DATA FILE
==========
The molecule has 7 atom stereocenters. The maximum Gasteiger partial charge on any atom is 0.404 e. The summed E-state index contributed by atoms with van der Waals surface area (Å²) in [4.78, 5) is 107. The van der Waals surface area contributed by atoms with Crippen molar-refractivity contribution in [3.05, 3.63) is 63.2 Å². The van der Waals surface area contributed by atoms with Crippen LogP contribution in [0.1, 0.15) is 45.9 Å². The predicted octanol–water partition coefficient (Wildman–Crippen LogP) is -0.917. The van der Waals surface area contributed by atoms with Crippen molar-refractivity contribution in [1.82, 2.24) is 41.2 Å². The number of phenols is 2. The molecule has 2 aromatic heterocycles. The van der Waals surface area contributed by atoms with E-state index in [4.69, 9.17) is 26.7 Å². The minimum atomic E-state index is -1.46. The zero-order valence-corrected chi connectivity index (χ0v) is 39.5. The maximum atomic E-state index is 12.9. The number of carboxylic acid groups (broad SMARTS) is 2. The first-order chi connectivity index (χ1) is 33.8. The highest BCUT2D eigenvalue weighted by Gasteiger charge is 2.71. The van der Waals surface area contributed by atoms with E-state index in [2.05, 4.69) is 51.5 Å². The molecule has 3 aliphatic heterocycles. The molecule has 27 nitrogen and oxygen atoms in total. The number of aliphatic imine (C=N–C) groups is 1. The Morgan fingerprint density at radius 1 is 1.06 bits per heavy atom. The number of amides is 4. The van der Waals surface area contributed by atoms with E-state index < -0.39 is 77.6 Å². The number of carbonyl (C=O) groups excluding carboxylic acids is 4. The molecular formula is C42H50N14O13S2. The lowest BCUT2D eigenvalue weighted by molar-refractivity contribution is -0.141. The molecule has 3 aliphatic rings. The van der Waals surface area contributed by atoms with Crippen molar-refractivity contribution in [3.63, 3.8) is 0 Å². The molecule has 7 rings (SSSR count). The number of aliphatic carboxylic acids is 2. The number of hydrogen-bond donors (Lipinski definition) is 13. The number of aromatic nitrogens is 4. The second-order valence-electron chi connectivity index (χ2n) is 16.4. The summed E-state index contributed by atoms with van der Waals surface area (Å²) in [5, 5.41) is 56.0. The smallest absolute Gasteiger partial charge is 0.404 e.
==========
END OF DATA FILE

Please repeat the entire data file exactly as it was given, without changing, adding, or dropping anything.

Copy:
The molecule has 7 atom stereocenters. The maximum Gasteiger partial charge on any atom is 0.404 e. The summed E-state index contributed by atoms with van der Waals surface area (Å²) in [4.78, 5) is 107. The van der Waals surface area contributed by atoms with Crippen molar-refractivity contribution in [3.05, 3.63) is 63.2 Å². The van der Waals surface area contributed by atoms with Crippen LogP contribution in [0.1, 0.15) is 45.9 Å². The predicted octanol–water partition coefficient (Wildman–Crippen LogP) is -0.917. The van der Waals surface area contributed by atoms with Crippen molar-refractivity contribution in [1.82, 2.24) is 41.2 Å². The number of phenols is 2. The molecule has 2 aromatic heterocycles. The van der Waals surface area contributed by atoms with E-state index in [4.69, 9.17) is 26.7 Å². The minimum atomic E-state index is -1.46. The zero-order valence-corrected chi connectivity index (χ0v) is 39.5. The maximum atomic E-state index is 12.9. The number of carboxylic acid groups (broad SMARTS) is 2. The first-order chi connectivity index (χ1) is 33.8. The highest BCUT2D eigenvalue weighted by Gasteiger charge is 2.71. The van der Waals surface area contributed by atoms with E-state index in [2.05, 4.69) is 51.5 Å². The molecule has 3 aliphatic heterocycles. The molecule has 27 nitrogen and oxygen atoms in total. The number of aliphatic imine (C=N–C) groups is 1. The Morgan fingerprint density at radius 1 is 1.06 bits per heavy atom. The number of amides is 4. The van der Waals surface area contributed by atoms with E-state index < -0.39 is 77.6 Å². The number of carbonyl (C=O) groups excluding carboxylic acids is 4. The molecular formula is C42H50N14O13S2. The lowest BCUT2D eigenvalue weighted by molar-refractivity contribution is -0.141. The molecule has 3 aliphatic rings. The van der Waals surface area contributed by atoms with Crippen molar-refractivity contribution in [3.63, 3.8) is 0 Å². The molecule has 7 rings (SSSR count). The number of aliphatic carboxylic acids is 2. The number of hydrogen-bond donors (Lipinski definition) is 13. The number of aromatic nitrogens is 4. The second-order valence-electron chi connectivity index (χ2n) is 16.4. The summed E-state index contributed by atoms with van der Waals surface area (Å²) in [5, 5.41) is 56.0. The smallest absolute Gasteiger partial charge is 0.404 e.